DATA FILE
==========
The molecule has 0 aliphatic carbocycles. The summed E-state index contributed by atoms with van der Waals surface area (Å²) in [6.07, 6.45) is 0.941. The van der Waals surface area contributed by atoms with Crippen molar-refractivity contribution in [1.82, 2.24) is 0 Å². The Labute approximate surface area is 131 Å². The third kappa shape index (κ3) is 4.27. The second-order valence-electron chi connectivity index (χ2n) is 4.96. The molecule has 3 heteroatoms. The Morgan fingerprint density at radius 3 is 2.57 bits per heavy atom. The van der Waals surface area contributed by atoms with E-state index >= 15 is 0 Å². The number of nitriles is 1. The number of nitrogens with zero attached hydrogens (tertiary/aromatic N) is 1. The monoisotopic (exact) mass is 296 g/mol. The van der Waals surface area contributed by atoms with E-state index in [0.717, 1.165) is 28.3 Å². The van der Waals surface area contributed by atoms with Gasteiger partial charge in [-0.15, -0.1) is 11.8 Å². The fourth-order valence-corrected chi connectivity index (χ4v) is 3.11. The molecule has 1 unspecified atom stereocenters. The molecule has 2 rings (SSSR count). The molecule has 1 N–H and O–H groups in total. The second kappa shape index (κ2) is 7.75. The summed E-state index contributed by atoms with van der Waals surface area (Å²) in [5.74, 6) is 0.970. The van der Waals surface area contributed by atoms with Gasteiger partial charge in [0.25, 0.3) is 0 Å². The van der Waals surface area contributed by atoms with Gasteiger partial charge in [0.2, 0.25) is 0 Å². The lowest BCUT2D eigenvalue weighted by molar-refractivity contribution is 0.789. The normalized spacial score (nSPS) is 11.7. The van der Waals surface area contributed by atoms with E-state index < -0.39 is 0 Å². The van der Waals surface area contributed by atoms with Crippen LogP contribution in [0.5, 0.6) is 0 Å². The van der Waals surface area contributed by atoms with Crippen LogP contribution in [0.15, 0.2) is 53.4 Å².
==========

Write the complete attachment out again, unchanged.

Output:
The molecule has 0 aliphatic carbocycles. The summed E-state index contributed by atoms with van der Waals surface area (Å²) in [6.07, 6.45) is 0.941. The van der Waals surface area contributed by atoms with Crippen molar-refractivity contribution in [1.82, 2.24) is 0 Å². The Labute approximate surface area is 131 Å². The third kappa shape index (κ3) is 4.27. The second-order valence-electron chi connectivity index (χ2n) is 4.96. The molecule has 3 heteroatoms. The Morgan fingerprint density at radius 3 is 2.57 bits per heavy atom. The van der Waals surface area contributed by atoms with E-state index >= 15 is 0 Å². The number of nitriles is 1. The number of nitrogens with zero attached hydrogens (tertiary/aromatic N) is 1. The monoisotopic (exact) mass is 296 g/mol. The van der Waals surface area contributed by atoms with E-state index in [0.717, 1.165) is 28.3 Å². The van der Waals surface area contributed by atoms with Gasteiger partial charge in [-0.15, -0.1) is 11.8 Å². The fourth-order valence-corrected chi connectivity index (χ4v) is 3.11. The molecule has 1 unspecified atom stereocenters. The molecule has 2 rings (SSSR count). The molecule has 1 N–H and O–H groups in total. The second kappa shape index (κ2) is 7.75. The summed E-state index contributed by atoms with van der Waals surface area (Å²) in [5.74, 6) is 0.970. The van der Waals surface area contributed by atoms with Gasteiger partial charge in [0.25, 0.3) is 0 Å². The van der Waals surface area contributed by atoms with Gasteiger partial charge in [0.2, 0.25) is 0 Å². The lowest BCUT2D eigenvalue weighted by molar-refractivity contribution is 0.789. The normalized spacial score (nSPS) is 11.7. The van der Waals surface area contributed by atoms with E-state index < -0.39 is 0 Å². The van der Waals surface area contributed by atoms with Crippen LogP contribution in [0.5, 0.6) is 0 Å². The van der Waals surface area contributed by atoms with Crippen LogP contribution in [0.15, 0.2) is 53.4 Å².